Home Brew Beer Recipes - Partial/Extract
Beer Brew 1 -
Hubert's Belgium Trippel
Beer Brew 2 - Straw Dog Kolsch
Beer Brew 3 - Blow My Windmill Pilsner
Beer Brew 4 - What to Wheat for Dinner
Beer Brew 5 - Let the Oktoberfestivities Begin
Beer Brew 6 - Belgian Battleground Ale
Beer Brew 7 - Pablo's
Beer Brew 8 - Belgian Golden Ale
Beer Brew 9 -
Ichabod's Cranium Pumpkin Beer
Beer Brew 10 -
Appalachian Pale Ale (OAPA)
Beer Brew 11 -
Appalachian Pale Ale 2 (OAPA)
Beer Brew 12 - It's Good to be
American Pale Ale
Beer Brew 13 -
Another Munich Beer Tent Brau
Beer Brew 14 - Up Under Australian Lager
Beer Brew 15 -
Monks Gone A Rye Ale
Beer Brew 16 - Trouble With Belgian Dubbel
Beer Brew 17 - Hubert's
Belgium Tripel 2
About Australian Lager
Home Brew Beer
The Aussies drink a lot of beer! They are currently
ranked fourth in the world in beer consumption per person -
about 55 gallons each. Lagers - or pale lagers - are
the beer they drink down under. Pale lagers are fully-attenuated (all sugars have
fermented) and very stable beers which give off a very pale
to golden-colored appearance, and any level of noble hop
bitterness. Expect a dry, crisp, and clean-tasting
Brewed primarily with pilsner malt and
noble hops, they are, coincidentally the most common beer
available anywhere. American brewers of Budweiser
ruined the pale lager by adding inexpensive adjuncts (add
junk, as homebrewers of real beer like to say) such as corn
and rice. It amazes me that people still drink that
Credit for the pale lager style goes to Gabriel Sedlmayr, who during the 1800s
applied pale ale brewing at his Spaten Brewery (in Germany),
where he brewed lagers. The process was soon being
used by other brewers, including Pilsner Urquell brewer
Josef Groll, from Pilsen, Czech Republic. Thus,
lager's other used name - pilsner.
In the United States, the first brewer of pale lager beer
was John Wagner, of Philadelphia. In 1840, Wagner used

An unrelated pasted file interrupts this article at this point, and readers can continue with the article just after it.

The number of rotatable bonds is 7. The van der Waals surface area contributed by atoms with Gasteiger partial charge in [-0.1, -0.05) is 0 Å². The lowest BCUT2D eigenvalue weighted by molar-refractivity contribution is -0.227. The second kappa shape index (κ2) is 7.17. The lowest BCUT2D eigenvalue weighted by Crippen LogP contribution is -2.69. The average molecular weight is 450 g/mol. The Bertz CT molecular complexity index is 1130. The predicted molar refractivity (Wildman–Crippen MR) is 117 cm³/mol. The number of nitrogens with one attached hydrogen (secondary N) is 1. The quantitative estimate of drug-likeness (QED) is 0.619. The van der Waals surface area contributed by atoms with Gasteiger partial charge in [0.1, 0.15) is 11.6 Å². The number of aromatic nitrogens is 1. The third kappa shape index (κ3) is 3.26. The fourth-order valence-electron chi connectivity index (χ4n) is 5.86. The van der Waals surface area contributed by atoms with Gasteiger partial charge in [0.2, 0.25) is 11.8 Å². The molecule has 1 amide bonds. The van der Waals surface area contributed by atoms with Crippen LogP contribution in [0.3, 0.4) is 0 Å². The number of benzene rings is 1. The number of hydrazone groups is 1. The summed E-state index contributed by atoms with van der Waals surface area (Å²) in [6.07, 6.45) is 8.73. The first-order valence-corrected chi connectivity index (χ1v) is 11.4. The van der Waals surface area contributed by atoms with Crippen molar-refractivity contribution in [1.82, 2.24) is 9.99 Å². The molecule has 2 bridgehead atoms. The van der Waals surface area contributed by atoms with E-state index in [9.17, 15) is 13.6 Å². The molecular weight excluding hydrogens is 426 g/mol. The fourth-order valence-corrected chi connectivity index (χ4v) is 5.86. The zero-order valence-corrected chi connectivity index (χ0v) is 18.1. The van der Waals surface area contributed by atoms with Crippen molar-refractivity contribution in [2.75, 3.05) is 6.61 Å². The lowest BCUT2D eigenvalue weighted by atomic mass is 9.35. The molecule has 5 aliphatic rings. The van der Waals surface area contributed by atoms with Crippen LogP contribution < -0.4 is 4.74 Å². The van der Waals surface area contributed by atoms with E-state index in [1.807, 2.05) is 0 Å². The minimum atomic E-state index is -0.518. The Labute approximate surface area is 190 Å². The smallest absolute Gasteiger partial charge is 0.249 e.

a yeast from his home country of Bavaria to brew this beer.
Today, there is a new term, premium lager.
It is absolutely a marketing ploy used by very large brewers
such as Anheuser-Busch to draw attention to their beers.
In my opinion, there are no mass-produced premium lagers.
The term is useless to most brewers of real beer, and
carries no weight at all. If you are one of the
millions of Americans who have been fooled into believing
there is something special about a "premium" lager, well then
you need to become better educated on real beer.
Bittering - Australian Galaxy Bittering Hops (AA
14.0) - 1 Ounce.
Aroma - New Zealand Motueka Aroma Hops (AA 7.5) -
Styles of Beer
Many have said the taste of beer must be "acquired".
That may be true. Although factors such as the brewing
process and various spices, fruits, etc. play a role, the
taste of beer chiefly comes from the malt and water
used, esters (or lack of) from the yeast, and the hops.
And, it's the hops that people are inherently tasting when
we say beer is an acquired taste...
Home Brew How To: Brewing Beer
Discover the wonderful world of
If you've ever wanted to
brew at home, but
didn't know how to get started, this website serves to
provide information on
how to make home brew beer and the
home brew process.
Get recipes for home brew